Anthony Joshua says he is “a different animal, not a sulker” and “will bounce back” from losing his world heavyweight titles to Oleksandr Usyk.
Joshua said he “couldn’t see in round nine” after an eye injury sustained in Saturday’s 12-round fight with the Ukrainian at Tottenham Hotspur Stadium.
His promoter Eddie Hearn suggested his fighter may have suffered a broken eye socket.
“I can’t go back and sulk – that’s wasting time,” Joshua, 31, said.
Asked after the fight about what went wrong, the defeated Briton said: “I couldn’t see in the ninth round, couldn’t see anything really because my eye was shut.
“It was a good experience because in adversity you’ve just got to learn to control yourself, stay on top of things, so when I couldn’t see anything – it’s the first time that it’s happened in a fight.”
Hearn had said Joshua had given Usyk, 34, too much respect and would have to make “fundamental changes” to regain the WBA, WBO and IBF titles he lost in the fight.
The Briton has a rematch clause in his contract with Usyk, and later confirmed he would take it.
“This experience today is invaluable. This will have a massive benefit in the next fight,” said Joshua, pictured with his swollen eye mid-fight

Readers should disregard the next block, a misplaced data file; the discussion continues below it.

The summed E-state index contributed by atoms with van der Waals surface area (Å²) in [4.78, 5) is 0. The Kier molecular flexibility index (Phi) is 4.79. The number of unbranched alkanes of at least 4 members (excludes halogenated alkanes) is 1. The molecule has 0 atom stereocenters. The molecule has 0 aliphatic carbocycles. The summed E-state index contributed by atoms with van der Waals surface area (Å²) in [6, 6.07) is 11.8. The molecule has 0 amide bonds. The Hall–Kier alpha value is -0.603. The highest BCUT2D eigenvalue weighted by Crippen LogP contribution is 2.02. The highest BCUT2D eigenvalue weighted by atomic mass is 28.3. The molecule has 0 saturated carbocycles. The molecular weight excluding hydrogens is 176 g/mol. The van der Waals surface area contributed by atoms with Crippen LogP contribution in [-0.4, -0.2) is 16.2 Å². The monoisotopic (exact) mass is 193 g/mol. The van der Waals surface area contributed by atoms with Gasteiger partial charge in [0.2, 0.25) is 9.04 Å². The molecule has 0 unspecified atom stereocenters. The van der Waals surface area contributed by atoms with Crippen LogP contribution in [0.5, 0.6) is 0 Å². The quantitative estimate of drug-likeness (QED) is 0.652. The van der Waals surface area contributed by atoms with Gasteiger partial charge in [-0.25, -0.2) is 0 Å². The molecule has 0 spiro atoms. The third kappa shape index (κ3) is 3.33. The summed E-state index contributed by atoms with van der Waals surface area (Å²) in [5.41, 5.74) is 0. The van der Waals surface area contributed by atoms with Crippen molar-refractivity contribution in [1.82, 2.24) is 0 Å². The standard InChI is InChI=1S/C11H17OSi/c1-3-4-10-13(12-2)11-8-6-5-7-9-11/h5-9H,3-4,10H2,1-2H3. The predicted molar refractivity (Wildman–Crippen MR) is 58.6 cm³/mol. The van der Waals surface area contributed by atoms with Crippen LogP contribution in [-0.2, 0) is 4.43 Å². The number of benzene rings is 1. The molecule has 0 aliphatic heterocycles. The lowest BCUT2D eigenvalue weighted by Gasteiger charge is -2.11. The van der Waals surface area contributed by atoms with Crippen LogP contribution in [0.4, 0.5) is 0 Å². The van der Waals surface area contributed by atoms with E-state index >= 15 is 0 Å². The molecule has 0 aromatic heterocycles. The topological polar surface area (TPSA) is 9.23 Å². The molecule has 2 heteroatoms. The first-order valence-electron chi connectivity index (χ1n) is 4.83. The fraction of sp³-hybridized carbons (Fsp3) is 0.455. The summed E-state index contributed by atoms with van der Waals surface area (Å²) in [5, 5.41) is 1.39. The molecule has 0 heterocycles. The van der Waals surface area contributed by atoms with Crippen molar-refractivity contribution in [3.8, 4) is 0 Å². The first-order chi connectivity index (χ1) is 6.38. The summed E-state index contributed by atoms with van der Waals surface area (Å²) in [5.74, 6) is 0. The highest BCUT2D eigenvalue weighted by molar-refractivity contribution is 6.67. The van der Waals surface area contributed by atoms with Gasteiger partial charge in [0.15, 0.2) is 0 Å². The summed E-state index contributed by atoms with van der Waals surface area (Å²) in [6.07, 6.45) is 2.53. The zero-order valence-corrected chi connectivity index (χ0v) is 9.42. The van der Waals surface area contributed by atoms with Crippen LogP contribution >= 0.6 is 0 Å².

Joshua added: “When I was walking back through the tunnel, I just said to myself, ‘I’m ready to get back to the gym, I’m ready to just put that work in’.
“I just want to get back to the gym, get back on the grind and improve, so when I fight these good guys and see that they are hurt I can capitalise on the opportunity.
“It was a great lesson today. I know we can look at it from a negative point of view but, for me, I’ve got to take it as a great lesson and build on that situation.
“I never tend to look at the opponent. I just tend to look at myself and realise where I went wrong. So it’s not so much what he done, it’s the opportunities that I gave him. It’s not so much him. I’m just going to go back and look at myself and correct my wrongs.
“I’m a different kind of animal. I’m not a sulker. This is a blessed opportunity, to be able to fight for the heavyweight title of the world, fight good fighters time and time again and for people to come out.
“I’m not going to be going home and be crying about it, because this is war. It’s a long process. This isn’t just one fight and then I’m done.
“I’m going back to look at way that I can improve. Straight away, I’ve already been watching the fight and thinking ‘I could’ve done that better’.” (BBC)